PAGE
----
Cardiac Enzyme Analysis

Have you had a heart attack? In cases where there is a doubt that an individual has had a heart attack or is at risk, a cardiac enzyme analysis is vital when seconds count.

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Cardiac Enzymes Analysis

The Cardiac Enzymes Test is one of the most common blood test used to determine if a patient is currently or has recently suffered a heart attack or acute coronary syndrome, it is also helpful to determine injuries to the heart caused by an infection. Learn everything you need to know from the Experts at
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What Is a Cardiac
Enzymes Analysis?

There are several types of cardiac enzymes analysis that are designed to measures levels of certain enzymes and proteins that are linked to heart muscle injuries. These tests measure the levels of the enzymes creatine phosphokinase (CPK), also called creatine kinase (CK), and a more specific form of this enzyme called CK-MB, as well as levels of the proteins myoglobin, troponin I (TnI) and troponin T (TnT). Low levels of these markers are found in the blood, but when the heart muscle is injured as is the case in a heart attack, these enzymes and proteins are released from the heart muscle cells causing their levels to rise.

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What is Cardiac Enzyme Analysis Used For?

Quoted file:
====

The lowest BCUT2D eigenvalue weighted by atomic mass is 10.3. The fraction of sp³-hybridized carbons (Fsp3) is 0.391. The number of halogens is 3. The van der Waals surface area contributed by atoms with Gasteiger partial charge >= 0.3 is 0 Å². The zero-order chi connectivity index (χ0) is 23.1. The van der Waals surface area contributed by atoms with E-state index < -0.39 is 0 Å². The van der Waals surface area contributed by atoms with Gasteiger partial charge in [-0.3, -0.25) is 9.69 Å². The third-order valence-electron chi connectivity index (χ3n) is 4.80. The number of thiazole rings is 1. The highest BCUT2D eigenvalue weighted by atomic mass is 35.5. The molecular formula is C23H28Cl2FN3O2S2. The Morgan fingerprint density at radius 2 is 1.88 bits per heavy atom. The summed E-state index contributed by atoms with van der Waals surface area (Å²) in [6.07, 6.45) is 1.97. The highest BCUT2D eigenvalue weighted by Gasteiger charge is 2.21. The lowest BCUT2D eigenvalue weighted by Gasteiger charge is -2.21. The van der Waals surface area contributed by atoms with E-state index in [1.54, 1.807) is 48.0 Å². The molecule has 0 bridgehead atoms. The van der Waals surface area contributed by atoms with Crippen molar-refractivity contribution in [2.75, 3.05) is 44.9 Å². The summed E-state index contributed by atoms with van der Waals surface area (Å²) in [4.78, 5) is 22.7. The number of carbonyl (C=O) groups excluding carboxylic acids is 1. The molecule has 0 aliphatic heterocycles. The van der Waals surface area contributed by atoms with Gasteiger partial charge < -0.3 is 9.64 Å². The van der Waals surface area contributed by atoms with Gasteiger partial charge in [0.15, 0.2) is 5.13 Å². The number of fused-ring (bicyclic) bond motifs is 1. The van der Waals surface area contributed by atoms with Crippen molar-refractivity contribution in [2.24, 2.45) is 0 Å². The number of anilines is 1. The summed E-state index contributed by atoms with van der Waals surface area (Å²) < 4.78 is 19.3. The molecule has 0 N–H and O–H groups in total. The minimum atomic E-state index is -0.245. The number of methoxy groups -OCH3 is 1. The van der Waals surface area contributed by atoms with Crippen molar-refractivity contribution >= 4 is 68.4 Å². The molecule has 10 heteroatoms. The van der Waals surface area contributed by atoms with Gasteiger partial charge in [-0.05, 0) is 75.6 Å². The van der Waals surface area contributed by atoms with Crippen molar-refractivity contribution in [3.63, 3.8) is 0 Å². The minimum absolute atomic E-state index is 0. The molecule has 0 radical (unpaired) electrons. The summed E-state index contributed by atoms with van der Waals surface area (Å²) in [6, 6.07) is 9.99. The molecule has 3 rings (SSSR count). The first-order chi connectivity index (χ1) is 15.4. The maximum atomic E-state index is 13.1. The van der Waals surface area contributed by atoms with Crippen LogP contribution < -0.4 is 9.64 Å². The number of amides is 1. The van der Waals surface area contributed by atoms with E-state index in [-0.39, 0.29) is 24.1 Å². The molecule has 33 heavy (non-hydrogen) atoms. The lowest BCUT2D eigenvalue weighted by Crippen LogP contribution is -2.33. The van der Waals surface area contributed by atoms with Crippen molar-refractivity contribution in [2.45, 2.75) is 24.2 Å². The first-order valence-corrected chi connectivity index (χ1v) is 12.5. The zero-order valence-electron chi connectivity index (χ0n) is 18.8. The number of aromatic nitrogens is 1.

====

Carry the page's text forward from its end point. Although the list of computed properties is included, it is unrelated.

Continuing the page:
Patients who come to the emergency room complaining of chest pain, difficulty breathing, nausea, and sweating will most likely be prescribed a cardiac enzyme analysis to determine if the patient is suffering a heart attack.

Emergency room procedures for patients complaining of chest pain will always involve the doctor’s symptom evaluation and the results of the cardiac enzymes analysis. The test alone is not enough to diagnose damage to the heart muscle given that the enzyme CPK is also released by other damaged tissues. Therefore, emergency doctors will rely on a combination of physical examination, EKG, and cardiac enzyme analysis results to determine the best course of treatment.

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The Cardiac Enzymes Analysis Test results may be affected if the patient suffers from or is taking one or more of the following:

  • Diseases such as muscular dystrophy, hypothyroidism, certain autoimmune diseases, or Reye disease.
  • Heart conditions such as myocarditis, and some forms of cardiomyopathy.
  • Emergency cardiac treatment such as CPR, cardioversion, or defibrillation.
  • Intramuscular injections.
  • Cholesterol-lowering medications (Statins)
  • Recent strenuous exercise.
  • Heavy alcohol consumption.
  • Recent surgery or serious injury.
  • Kidney disease.

How Important is Cardiac
Enzyme Analysis in the Emergency Room?

For patients who present themselves to the emergency room with chest discomfort and other symptoms consistent with a heart attack or acute coronary syndrome will need to have their cardiac biomarkers tested.